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Currencies AUD Forex: Dollar Opens Weak Despite Risk Dip, Fed Warnings

Talking Points:

  • Dollar Opens Weak Despite Risk Dip, Fed Warnings
  • Yen Crosses Slide Prompting Government Stimulus Reminder
  • Euro: How Long Can it Defy Fading Yields, Rate Forecasts

Dollar Opens Weak Despite Risk Dip, Fed Warnings
Risk trends were little changed on the day Monday and so too was the greenback. A record high for the Dow Jones Industrial Average was more symbolic than inciting. That is fortunate for the dollar which retains the title of a safe haven. Looking forward, we are six weeks until the end of the year – a period in which market conditions typically settle and prevailing trends slowly keep pace. So, while a turn in market-wide sentiment would be a rousing development for the greenback, it is not a high probability scenario to hold out for through 2013. There is a more active driver for us to focus on – one that carries risk implications: the Fed’s Taper. The assumption after the government shutdown and as the US courts Janet Yellen as its next Chairperson of the Fed was that the tightening move would simply be pushed out to the distant future. However, we are seeing regular, provocative commentary from Fed speakers like Plosser who said missing the September Taper undermined Fed credibility.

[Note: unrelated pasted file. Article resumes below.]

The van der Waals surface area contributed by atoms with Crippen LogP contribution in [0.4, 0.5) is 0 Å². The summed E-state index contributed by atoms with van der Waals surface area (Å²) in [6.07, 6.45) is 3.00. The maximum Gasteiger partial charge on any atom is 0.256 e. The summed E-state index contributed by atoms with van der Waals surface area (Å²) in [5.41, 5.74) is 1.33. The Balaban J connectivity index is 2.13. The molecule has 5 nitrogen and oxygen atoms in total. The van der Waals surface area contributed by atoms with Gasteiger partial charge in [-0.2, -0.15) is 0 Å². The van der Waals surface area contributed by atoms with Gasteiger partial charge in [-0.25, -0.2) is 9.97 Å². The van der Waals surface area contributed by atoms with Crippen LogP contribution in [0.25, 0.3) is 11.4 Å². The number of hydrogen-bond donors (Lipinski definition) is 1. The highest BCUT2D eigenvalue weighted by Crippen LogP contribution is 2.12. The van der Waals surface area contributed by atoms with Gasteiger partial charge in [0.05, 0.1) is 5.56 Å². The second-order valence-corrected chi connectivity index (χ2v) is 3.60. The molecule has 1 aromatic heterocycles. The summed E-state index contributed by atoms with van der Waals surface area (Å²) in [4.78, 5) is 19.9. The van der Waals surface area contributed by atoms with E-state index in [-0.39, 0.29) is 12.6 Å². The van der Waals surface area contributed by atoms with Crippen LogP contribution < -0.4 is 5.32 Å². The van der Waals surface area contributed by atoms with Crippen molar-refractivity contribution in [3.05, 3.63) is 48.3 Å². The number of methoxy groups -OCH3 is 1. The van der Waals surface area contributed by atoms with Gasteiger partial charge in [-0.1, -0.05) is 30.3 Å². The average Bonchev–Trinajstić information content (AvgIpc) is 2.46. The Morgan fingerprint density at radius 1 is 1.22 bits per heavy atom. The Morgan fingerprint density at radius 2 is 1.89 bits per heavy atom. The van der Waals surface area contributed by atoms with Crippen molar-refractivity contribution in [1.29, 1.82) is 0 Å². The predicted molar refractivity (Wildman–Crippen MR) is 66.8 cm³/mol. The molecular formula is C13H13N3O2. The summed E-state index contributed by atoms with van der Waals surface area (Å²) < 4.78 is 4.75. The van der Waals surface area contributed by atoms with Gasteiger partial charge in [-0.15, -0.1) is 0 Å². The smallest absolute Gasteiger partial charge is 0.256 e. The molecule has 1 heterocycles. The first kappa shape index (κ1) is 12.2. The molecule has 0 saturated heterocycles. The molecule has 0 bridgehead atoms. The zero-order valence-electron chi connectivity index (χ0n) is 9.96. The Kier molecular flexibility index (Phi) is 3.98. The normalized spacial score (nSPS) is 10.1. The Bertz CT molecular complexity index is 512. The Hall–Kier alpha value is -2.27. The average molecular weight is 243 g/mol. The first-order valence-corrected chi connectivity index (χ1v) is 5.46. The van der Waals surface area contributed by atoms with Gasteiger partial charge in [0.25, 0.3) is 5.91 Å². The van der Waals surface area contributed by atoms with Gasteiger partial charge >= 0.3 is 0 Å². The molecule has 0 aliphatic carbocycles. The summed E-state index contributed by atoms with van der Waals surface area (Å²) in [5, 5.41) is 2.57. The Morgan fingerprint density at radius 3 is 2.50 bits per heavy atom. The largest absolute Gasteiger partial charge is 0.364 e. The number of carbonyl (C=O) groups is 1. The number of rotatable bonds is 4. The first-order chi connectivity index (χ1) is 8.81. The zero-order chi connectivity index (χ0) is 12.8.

Yen Crosses Slide Prompting Government Stimulus Reminder
It may seem a modest move, but the yen’s appreciation Monday has stirred speculative appetites and policymakers’ concerns. The 0.2 percent slip from USDJPY symbolically left the pair a pip below 100-mark, EURJPY eased only the second time in seven days and GBPJPY was pulling back from multi-year highs. There is a passive bid for these crosses. The Japanese government’s and central bank’s ambitions to end deflation and support growth add up to a formidable stimulus effort. Yet, Prime Minister Abe’s ‘Three Arrows’ and the possibility of a second stimulus program for the BoJ are heavily engrained in the market’s expectations. Unless something significantly escalates these aspects imminence or scope, we are riding precariously on the stability of a carry trade that is offering little-to-no return. The BoJ decision Thursday is on tap.